In law it is called “public mischief,” but in this country that means nothing to parliamentarians who have always been thought to be above the law.

“Politics has its own morality” is like saying it is okay to steal and lie and commit all manner of sin so long as you’re not caught and so long as the quest for political power is not compromised.

“Politics has its own morality” means all is fair in politics. It means pursuing a programme of water for all cannot be morally compromised by any facilitating activity, no matter how corrupt, so long as the laudable goal is held before a thirsty and consequently gullible public.

It means bypassing tenders procedures and making hash of established rules and regulations. It means naked duplicity, moving from a political position that was in the country’s interest while in office but has suddenly become bad for the country out of office. It means giving one’s word behind closed doors but disavowing that word in an open forum.

Personal integrity

“Politics has its own morality” envisages its adherents eschewing integrity wherever it appears to compromise the objective of political power, which is the reason why Mr Panday’s acknowledgement of the “feeding frenzy” that attended the scandal-ridden Piarco Airport Terminal project did not precipitate any corrective action by him.

So the conclusion to be drawn from his headline-snatching utterance is that Mr Panday was merely being honest with himself.

The same cannot be said for Ms Lucky. In fact, her decision to opt for an oxymoron she calls an “independent UNC” suggests that while purporting to stand for a nobler something she, too, believes that “politics has its own morality.” In her case, it’s a morality that says you can have your cake and eat it.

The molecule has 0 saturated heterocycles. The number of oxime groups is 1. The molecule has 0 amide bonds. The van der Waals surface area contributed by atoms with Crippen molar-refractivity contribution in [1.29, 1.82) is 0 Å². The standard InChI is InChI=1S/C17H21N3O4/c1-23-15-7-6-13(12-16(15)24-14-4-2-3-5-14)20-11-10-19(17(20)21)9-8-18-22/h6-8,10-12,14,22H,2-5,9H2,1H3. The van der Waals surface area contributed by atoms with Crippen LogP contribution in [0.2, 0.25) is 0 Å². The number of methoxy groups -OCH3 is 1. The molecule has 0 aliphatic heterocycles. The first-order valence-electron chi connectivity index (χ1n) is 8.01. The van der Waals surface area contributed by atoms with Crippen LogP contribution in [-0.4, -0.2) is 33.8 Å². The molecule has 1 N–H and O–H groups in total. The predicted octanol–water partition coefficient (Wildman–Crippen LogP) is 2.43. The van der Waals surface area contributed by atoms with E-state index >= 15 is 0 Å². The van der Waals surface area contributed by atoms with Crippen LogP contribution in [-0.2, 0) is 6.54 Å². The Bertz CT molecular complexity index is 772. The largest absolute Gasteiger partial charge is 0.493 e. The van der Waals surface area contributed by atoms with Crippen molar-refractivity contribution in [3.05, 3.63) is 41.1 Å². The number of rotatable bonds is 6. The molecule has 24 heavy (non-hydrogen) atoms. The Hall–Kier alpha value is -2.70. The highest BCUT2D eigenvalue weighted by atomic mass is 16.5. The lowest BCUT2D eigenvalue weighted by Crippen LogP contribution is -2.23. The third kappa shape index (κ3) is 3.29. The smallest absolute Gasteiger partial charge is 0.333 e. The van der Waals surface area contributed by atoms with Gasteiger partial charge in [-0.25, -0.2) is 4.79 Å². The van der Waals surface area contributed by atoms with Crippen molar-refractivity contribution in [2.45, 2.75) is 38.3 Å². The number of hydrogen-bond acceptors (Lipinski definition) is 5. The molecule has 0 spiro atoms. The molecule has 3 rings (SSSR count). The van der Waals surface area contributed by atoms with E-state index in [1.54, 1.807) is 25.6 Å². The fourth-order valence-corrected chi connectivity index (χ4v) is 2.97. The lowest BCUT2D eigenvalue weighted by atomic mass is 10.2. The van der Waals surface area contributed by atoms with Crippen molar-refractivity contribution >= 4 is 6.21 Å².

The fact is the personal integrity, in support of which Ms Lucky claims to have taken issue with Mr Panday’s position, would have dictated that she make a clean breast of things. Resign from party and Parliament and take your chances in a by-election. Show the Rupert Griffiths and the Carson Charleses that you’re made of sterner stuff than they. That you possess the testicular fortitude they lacked. Not have one foot in and one foot out.

So Ms Lucky’s “integrity” requires closer scrutiny. Were it the integrity that gives birth to noble actions it would have reminded her that it was as a candidate for the UNC and not something called “independent UNC” that the Pointe-a-Pierre electors decided to put her in office. And she would have walked.

But as her antics indicate, she, too, has become an irredeemable addict of Mr Panday’s politics of expediency within which is concealed the morality he talks about that is indigenous only to politics. And it is exactly that “political morality” that tells Ms Lucky it is okay to continue to enjoy the perks, power and privileges of a parliamentary position that caters to no other incarnation but that of UNC representative for Pointe-a-Pierre.

It is a position that does not—or is not supposed to—recognise something called independent UNC representative for Pointe-a-Pierre.

The same can be said about her comrade-in-arms from San Juan, Fuad Khan, a good doctor but a confused and confusing politician.

His action and that of the lady Lucky can best be described in local parlance as a big mamaguy, though their actions do indeed speak volumes for the verity of Mr Panday’s adopted dictum where he and they are concerned: politics does indeed have its own morality.

But having said all that, this latest fissure in the UNC’s armament bespeaks a ferment that has long been eating away at this country’s politics from which nobody, be they PNM-or UNC-oriented, can take comfort.